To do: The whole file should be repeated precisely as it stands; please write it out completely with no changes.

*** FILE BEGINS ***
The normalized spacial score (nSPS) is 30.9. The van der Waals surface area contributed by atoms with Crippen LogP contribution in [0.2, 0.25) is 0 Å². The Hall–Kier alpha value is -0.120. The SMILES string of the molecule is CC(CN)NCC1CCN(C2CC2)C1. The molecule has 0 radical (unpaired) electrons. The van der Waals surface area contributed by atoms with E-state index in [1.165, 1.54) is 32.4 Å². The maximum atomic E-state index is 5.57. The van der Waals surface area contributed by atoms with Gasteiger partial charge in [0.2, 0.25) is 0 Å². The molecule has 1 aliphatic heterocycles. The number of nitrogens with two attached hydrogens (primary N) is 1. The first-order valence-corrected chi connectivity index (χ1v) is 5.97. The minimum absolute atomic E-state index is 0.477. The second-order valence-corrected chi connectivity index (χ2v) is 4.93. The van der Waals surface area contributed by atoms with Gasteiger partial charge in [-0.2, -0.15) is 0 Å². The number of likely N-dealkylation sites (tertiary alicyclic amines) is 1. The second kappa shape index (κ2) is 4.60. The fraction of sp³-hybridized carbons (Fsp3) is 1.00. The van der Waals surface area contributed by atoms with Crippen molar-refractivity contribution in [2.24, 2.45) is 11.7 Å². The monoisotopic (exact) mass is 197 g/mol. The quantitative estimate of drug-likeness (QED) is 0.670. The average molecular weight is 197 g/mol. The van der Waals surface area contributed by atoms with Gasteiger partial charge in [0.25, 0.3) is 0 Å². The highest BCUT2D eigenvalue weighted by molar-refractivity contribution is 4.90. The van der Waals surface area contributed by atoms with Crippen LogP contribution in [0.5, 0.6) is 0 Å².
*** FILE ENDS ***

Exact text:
The normalized spacial score (nSPS) is 30.9. The van der Waals surface area contributed by atoms with Crippen LogP contribution in [0.2, 0.25) is 0 Å². The Hall–Kier alpha value is -0.120. The SMILES string of the molecule is CC(CN)NCC1CCN(C2CC2)C1. The molecule has 0 radical (unpaired) electrons. The van der Waals surface area contributed by atoms with E-state index in [1.165, 1.54) is 32.4 Å². The maximum atomic E-state index is 5.57. The van der Waals surface area contributed by atoms with Gasteiger partial charge in [0.2, 0.25) is 0 Å². The molecule has 1 aliphatic heterocycles. The number of nitrogens with two attached hydrogens (primary N) is 1. The first-order valence-corrected chi connectivity index (χ1v) is 5.97. The minimum absolute atomic E-state index is 0.477. The second-order valence-corrected chi connectivity index (χ2v) is 4.93. The van der Waals surface area contributed by atoms with Gasteiger partial charge in [-0.2, -0.15) is 0 Å². The number of likely N-dealkylation sites (tertiary alicyclic amines) is 1. The second kappa shape index (κ2) is 4.60. The fraction of sp³-hybridized carbons (Fsp3) is 1.00. The van der Waals surface area contributed by atoms with Crippen molar-refractivity contribution in [2.24, 2.45) is 11.7 Å². The monoisotopic (exact) mass is 197 g/mol. The quantitative estimate of drug-likeness (QED) is 0.670. The average molecular weight is 197 g/mol. The van der Waals surface area contributed by atoms with Gasteiger partial charge in [0.25, 0.3) is 0 Å². The highest BCUT2D eigenvalue weighted by molar-refractivity contribution is 4.90. The van der Waals surface area contributed by atoms with Crippen LogP contribution in [0.5, 0.6) is 0 Å².